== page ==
Put a small saucepan on a low heat, add the maple syrup, treacle, sugar, ginger and cinnamon with 4 tablespoons of water and combine with a wooden spoon. Keep stirring until the mixture boils.

Carefully take the pan off the heat and add the butter, saving 1 piece. Let it all melt in, stirring to combine, then grate in the orange zest.

Stir in the flour and baking powder until everything comes together as a dough. If it's very sticky, dust it with flour, then wrap it in cling film and refrigerate for half an hour.

Preheat your oven to 180°C/350°F/gas 4. Dust your work surface and rolling pin with flour, then roll the dough out to about 5mm thick. Using a sharp knife, cut out pieces for your house.

You'll need six pieces, in three different shapes measuring: sides: 20cm x 14cm; roof: 21cm x 7cm; gable ends: 10cm (base) x 14cm (outer sides) x 18cm (apex). Any scraps can be pressed together and rolled out for the next pieces.

Grease a baking tray with your reserved butter. Place your house pieces on the tray, leaving a 1cm gap between them. Bake in the oven for 12–15 minutes, or until golden and slightly darker around the edges.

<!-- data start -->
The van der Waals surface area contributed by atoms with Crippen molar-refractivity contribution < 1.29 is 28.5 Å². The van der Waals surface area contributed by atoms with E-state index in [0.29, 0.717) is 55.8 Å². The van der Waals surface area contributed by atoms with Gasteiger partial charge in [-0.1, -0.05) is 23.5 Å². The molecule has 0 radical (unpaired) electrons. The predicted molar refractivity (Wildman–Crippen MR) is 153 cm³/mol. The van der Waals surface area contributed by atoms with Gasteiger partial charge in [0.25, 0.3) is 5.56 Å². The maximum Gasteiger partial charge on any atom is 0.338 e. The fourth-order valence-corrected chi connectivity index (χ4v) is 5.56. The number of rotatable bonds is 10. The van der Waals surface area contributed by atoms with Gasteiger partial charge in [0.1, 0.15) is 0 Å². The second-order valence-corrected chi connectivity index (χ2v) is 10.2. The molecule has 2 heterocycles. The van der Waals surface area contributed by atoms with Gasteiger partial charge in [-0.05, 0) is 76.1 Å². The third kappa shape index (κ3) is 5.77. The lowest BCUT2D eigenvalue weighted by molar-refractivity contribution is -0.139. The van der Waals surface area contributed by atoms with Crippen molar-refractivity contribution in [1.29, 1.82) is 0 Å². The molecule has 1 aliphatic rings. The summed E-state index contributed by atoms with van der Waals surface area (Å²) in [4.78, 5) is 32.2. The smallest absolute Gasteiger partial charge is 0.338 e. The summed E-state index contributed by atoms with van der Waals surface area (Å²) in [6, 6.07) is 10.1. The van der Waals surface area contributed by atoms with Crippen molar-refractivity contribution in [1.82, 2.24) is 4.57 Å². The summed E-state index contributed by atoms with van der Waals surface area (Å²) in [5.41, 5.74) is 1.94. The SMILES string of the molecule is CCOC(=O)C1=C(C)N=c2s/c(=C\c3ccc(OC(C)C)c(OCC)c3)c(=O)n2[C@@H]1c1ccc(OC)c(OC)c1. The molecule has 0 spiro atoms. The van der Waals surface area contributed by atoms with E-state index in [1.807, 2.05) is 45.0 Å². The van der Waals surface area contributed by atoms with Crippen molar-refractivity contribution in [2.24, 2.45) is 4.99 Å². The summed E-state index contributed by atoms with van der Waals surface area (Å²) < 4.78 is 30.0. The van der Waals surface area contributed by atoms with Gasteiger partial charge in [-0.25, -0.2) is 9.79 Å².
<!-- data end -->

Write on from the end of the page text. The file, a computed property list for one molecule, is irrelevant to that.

Let the gingerbread cool completely before icing. Whisk your egg whites to stiff peaks then, while whisking, gradually mix in the icing sugar till you have a dense stiff meringue. Use this to glue your gingerbread pieces together.

Decorate with sweets, using more of the icing as glue, then very lightly dust with glitter for sparkly snow.

Recipe © Georgie Socratous.

Whether it's delicious vegetarian or vegan recipes you're after, or ideas for gluten or dairy-free dishes, you'll find plenty here to inspire you. For more info on how we classify our lifestyle recipes please read our special diets fact sheet, or or for more information on how to plan your meals please see our special diets guidance.

Nutritional Information Amount per serving:

Calories

Calories are just a unit of energy. If you eat more than you use you can gain weight, or lose it if you don't eat enough. How much you need depends on your weight, gender and how active you are, but it's around 2,000 a day.

Carbs

Carbs are a great source of energy and, excluding foods such as potatoes, are made from grains - like bread, pasta and cereal. We all need carbs, but try to make them all wholegrain by sticking to brown bread, rice and pasta - they are much more nutritious.

Sugar